Psalm 29:1,2

Honor the Lord, you heavenly beings;
    honor the Lord for his glory and strength.
Honor the Lord for the glory of his name.
    Worship the Lord in the splendor of his holiness.

Psalm 95:6,7

Come, let us worship and bow down.
    Let us kneel before the Lord our maker,
    for he is our God.
We are the people he watches over,
    the flock under his care.

From the website Truth or Tradition:

Romans 12:1 (REV):

“I urge you therefore, brothers, by the mercies of God, to present your bodies as a living sacrifice, holy, pleasing to God, which is your reasonable service.”

…When it comes to being living sacrifices for God, sometimes we fall short of the mark, for many reasons. One is that we simply do not think about it, because our relationship with God has become “me” oriented. Often I pray when “I” need something, go to a church because “I” feel the need for community (and go when “I” am comfortable going), give when “I” have some extra money, and volunteer when “I” have some extra time, if ever. But is that really putting God first in our lives? Jesus said, “But seek first the Kingdom of God and his righteousness….” (Matt. 6:33).

Another reason that perhaps we do not worship God as we should is that it often takes so much time, and we are already busy. Let’s face it—prayer, reading the Bible, and sharing our faith all take time. Also, sometimes there does not seem to be much return for the effort spent on things we do for God. There are times we pray for our country, yet things seem to go from bad to worse; we read the Bible, but not are not inspired by it; or we go to church, but do not seem to benefit that much from the experience. Ironically, our word “worship” derives from “worth-ship” (Oxford Etymological Dictionary), and sometimes we wonder if “worship” is “worth it.” But it always is

God loves us, and He is not about giving Christians “busy work” to make Himself feel important. There is great value in worship, even if often that value remains unseen in the fallen physical world. But Christians must make the effort to see the value in worshiping God, because the wrong attitude or the wrong action can make worship seem not “worth it” at all. The priests of Israel certainly got to the point where they did not see the value in worshiping God. They eventually despised God’s name and work (Mal. 1:6). They said of God’s work, “Behold, what a weariness it is!” and they snorted at it (Mal. 1:13). Instead of being diligent and thankful to offer sacrifices to God that honored Him, God noted of the priests that, “you have brought sacrifices that were taken by robbery, and the lame and the sick” (Mal. 1:13). No wonder that after the time of Malachi there were very few notable Jewish prophets until John the Baptist.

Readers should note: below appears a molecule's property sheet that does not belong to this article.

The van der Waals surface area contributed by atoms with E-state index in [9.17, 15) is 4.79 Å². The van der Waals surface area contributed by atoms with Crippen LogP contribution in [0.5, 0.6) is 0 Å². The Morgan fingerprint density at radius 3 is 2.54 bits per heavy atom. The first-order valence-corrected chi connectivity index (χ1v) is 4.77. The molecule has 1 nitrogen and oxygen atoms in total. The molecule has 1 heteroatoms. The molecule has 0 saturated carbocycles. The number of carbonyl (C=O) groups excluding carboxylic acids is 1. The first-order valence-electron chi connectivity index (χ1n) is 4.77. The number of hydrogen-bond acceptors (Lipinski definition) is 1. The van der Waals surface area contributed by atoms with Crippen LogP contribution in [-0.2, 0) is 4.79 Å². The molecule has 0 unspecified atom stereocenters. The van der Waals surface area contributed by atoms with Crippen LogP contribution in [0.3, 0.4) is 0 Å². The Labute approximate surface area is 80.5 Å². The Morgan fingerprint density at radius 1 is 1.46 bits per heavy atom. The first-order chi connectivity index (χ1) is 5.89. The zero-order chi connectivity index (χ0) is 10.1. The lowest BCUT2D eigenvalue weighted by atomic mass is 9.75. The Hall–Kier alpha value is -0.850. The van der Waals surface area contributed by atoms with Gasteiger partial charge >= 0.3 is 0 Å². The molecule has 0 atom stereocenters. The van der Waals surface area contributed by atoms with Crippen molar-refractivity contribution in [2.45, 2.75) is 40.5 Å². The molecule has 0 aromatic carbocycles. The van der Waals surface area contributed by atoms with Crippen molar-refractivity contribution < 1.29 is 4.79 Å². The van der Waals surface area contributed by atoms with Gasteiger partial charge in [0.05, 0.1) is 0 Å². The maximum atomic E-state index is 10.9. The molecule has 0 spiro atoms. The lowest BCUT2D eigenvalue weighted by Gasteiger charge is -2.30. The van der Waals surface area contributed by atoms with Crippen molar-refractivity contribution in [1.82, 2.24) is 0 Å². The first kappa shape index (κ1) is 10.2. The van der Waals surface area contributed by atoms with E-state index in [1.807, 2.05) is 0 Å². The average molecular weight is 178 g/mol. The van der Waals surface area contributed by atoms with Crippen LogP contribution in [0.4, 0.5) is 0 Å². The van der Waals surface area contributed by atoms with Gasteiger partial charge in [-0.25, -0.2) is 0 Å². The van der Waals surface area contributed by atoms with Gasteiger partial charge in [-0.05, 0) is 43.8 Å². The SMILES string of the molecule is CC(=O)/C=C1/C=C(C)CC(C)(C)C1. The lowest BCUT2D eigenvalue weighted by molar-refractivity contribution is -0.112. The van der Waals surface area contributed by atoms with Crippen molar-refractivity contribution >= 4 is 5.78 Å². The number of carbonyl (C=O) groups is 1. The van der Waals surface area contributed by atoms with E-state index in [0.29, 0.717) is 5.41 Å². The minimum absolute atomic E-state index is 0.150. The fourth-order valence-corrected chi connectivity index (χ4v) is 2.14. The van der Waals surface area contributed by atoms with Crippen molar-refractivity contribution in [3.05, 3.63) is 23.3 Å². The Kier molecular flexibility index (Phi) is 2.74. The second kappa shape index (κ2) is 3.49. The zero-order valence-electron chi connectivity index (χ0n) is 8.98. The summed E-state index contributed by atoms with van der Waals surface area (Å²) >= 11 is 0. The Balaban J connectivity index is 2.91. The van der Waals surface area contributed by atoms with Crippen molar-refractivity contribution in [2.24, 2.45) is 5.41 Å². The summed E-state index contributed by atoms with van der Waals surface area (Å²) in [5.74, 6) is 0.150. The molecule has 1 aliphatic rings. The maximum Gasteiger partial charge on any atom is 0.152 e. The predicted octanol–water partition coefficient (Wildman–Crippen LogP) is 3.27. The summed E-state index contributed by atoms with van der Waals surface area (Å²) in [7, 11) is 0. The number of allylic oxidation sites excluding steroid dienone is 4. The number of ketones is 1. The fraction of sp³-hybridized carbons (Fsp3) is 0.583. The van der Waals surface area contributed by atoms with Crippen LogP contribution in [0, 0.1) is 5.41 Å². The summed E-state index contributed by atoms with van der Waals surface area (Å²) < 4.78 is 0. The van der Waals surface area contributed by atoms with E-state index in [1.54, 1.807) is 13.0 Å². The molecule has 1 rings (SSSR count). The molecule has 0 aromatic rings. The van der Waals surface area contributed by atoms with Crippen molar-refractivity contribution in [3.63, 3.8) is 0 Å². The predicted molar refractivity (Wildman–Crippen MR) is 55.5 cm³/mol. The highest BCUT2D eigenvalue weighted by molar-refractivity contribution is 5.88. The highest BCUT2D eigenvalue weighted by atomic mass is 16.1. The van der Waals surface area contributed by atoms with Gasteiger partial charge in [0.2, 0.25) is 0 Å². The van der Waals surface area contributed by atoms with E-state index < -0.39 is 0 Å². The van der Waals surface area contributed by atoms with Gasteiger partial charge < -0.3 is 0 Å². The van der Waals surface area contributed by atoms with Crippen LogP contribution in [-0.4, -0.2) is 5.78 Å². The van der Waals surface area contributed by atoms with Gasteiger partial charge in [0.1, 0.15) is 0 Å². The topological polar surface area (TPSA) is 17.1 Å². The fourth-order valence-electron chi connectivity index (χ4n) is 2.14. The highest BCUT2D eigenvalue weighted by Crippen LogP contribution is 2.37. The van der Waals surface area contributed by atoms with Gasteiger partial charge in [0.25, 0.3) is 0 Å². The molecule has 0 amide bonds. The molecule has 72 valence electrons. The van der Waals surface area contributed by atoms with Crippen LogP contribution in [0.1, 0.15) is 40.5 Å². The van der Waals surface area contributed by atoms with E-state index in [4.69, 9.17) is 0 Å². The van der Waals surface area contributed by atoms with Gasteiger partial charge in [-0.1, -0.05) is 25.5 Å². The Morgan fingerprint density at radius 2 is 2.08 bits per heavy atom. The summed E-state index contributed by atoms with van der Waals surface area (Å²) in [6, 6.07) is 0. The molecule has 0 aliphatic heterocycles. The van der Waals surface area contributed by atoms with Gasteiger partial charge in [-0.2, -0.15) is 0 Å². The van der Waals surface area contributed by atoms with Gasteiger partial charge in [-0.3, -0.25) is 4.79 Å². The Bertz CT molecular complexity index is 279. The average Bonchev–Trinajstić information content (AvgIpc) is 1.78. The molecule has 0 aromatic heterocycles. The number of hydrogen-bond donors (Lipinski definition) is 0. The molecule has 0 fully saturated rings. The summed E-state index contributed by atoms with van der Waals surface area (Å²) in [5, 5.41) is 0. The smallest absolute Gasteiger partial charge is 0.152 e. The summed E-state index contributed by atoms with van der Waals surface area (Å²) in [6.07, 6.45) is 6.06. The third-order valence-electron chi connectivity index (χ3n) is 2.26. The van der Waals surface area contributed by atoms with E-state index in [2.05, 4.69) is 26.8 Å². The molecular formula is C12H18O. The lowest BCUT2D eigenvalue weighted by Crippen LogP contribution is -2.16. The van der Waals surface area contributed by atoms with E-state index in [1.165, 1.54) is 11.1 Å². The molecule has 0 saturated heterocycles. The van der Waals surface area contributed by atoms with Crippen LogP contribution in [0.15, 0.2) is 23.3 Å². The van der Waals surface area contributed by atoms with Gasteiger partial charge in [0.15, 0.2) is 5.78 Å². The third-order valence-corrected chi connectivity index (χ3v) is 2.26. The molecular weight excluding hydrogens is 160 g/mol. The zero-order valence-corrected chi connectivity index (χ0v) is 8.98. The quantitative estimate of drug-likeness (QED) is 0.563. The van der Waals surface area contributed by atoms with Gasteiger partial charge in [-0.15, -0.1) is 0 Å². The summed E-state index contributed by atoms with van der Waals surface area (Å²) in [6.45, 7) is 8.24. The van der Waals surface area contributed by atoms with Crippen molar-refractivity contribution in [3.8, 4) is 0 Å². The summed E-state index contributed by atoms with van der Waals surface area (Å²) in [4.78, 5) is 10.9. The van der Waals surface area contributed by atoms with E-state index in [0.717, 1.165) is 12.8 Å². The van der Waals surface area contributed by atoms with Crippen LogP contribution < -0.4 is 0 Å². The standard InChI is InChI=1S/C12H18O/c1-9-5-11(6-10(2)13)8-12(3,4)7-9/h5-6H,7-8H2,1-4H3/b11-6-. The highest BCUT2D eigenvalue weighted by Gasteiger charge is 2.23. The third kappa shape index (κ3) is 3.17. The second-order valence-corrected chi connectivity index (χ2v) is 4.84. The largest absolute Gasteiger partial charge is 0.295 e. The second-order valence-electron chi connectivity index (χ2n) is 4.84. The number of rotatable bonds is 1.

December 17, 2017

Sunday Worship

Filed under: Christianity - Devotions — paulthinkingoutloud @ 5:31 pm
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When we started this series, I emphasized that it was to be about more than just music, because both personal and corporate worship is more than just what we sing. As I thought about this week’s column, I realized that one person who epitomizes this wider view of worship is Rory Norland, whose website is Heart of the Artist.

In On Earth as it is in Heaven (Zondervan) he writes the following; this is an excerpt from an excerpt, click the link below to read everything.

Do What Matters Most: Make Worship a Priority

Top Priority

One thing have I asked of the Lord, that will I seek after: that I may dwell in the house of the Lord all the days of my life, to gaze upon the beauty of the Lord and to inquire in his temple” (Psalm 27:4). David’s devotion to worship oozes from this verse. More than anything, David wanted to bask in the beauty of God’s presence. He was enamored with God’s glory. The “one thing” David longing is for is intimacy with God and a chance to worship his heavenly Father. As you probably picked up … that first principle we discover about David’s worship involves priorities. David made worship his top priority.

Because worship was such a high priority for David, he bristled whenever God wasn’t given the honor he deserved. What stirred David to take on Goliath was not the threat he posed to Israel but the giant’s blatant disrespect for Jehovah, Israel’s God. David asked angrily, “Who is this uncircumcised Philistine, that he should defy the armies of the living God?” (1 Samuel 17:26). God’s glory and reputation were at stake, and David felt compelled to take action. Upon confronting the Terminator from Gath, David shouted, “This day the Lord will deliver you into my hand … that all the earth may know that there is a God in Israel” (1 Samuel 17:46). You can always discern your priorities, for better or worse, by what angers you or stirs you, what frustrates you and what excites you. Honoring God was the utmost priority for David.